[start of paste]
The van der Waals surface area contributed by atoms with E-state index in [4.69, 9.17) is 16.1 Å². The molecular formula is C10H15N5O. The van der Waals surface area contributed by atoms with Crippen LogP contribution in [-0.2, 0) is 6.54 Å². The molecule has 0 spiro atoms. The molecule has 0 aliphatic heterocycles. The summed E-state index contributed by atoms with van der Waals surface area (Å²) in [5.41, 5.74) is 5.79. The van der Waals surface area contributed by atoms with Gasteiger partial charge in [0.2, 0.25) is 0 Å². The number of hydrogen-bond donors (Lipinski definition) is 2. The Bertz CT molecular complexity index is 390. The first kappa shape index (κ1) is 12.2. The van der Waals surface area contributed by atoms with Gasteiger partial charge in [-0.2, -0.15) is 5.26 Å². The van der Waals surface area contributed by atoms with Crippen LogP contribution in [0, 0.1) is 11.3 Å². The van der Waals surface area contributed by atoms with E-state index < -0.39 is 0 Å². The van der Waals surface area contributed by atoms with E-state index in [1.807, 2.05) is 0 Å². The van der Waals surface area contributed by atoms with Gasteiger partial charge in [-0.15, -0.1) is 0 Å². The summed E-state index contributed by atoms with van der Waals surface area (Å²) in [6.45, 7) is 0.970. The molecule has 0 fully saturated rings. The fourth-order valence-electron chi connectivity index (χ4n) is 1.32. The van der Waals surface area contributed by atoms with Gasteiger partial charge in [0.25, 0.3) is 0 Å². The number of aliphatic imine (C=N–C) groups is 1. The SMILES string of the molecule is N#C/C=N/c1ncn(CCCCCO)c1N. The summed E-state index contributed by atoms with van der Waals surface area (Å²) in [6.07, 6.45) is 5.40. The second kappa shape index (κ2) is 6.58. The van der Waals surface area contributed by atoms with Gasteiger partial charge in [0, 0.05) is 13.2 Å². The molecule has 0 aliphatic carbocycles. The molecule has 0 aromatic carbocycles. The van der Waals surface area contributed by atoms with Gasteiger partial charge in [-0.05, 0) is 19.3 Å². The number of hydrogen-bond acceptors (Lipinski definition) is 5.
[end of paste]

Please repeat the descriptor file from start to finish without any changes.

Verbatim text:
The van der Waals surface area contributed by atoms with E-state index in [4.69, 9.17) is 16.1 Å². The molecular formula is C10H15N5O. The van der Waals surface area contributed by atoms with Crippen LogP contribution in [-0.2, 0) is 6.54 Å². The molecule has 0 spiro atoms. The molecule has 0 aliphatic heterocycles. The summed E-state index contributed by atoms with van der Waals surface area (Å²) in [5.41, 5.74) is 5.79. The van der Waals surface area contributed by atoms with Gasteiger partial charge in [0.2, 0.25) is 0 Å². The number of hydrogen-bond donors (Lipinski definition) is 2. The Bertz CT molecular complexity index is 390. The first kappa shape index (κ1) is 12.2. The van der Waals surface area contributed by atoms with Gasteiger partial charge in [-0.2, -0.15) is 5.26 Å². The van der Waals surface area contributed by atoms with Crippen LogP contribution in [0, 0.1) is 11.3 Å². The van der Waals surface area contributed by atoms with E-state index < -0.39 is 0 Å². The van der Waals surface area contributed by atoms with E-state index in [1.807, 2.05) is 0 Å². The van der Waals surface area contributed by atoms with Gasteiger partial charge in [-0.15, -0.1) is 0 Å². The summed E-state index contributed by atoms with van der Waals surface area (Å²) in [6.45, 7) is 0.970. The molecule has 0 fully saturated rings. The fourth-order valence-electron chi connectivity index (χ4n) is 1.32. The van der Waals surface area contributed by atoms with Gasteiger partial charge in [0.25, 0.3) is 0 Å². The number of aliphatic imine (C=N–C) groups is 1. The SMILES string of the molecule is N#C/C=N/c1ncn(CCCCCO)c1N. The summed E-state index contributed by atoms with van der Waals surface area (Å²) in [6.07, 6.45) is 5.40. The second kappa shape index (κ2) is 6.58. The van der Waals surface area contributed by atoms with Gasteiger partial charge in [0, 0.05) is 13.2 Å². The molecule has 0 aliphatic carbocycles. The molecule has 0 aromatic carbocycles. The van der Waals surface area contributed by atoms with Gasteiger partial charge in [-0.05, 0) is 19.3 Å². The number of hydrogen-bond acceptors (Lipinski definition) is 5.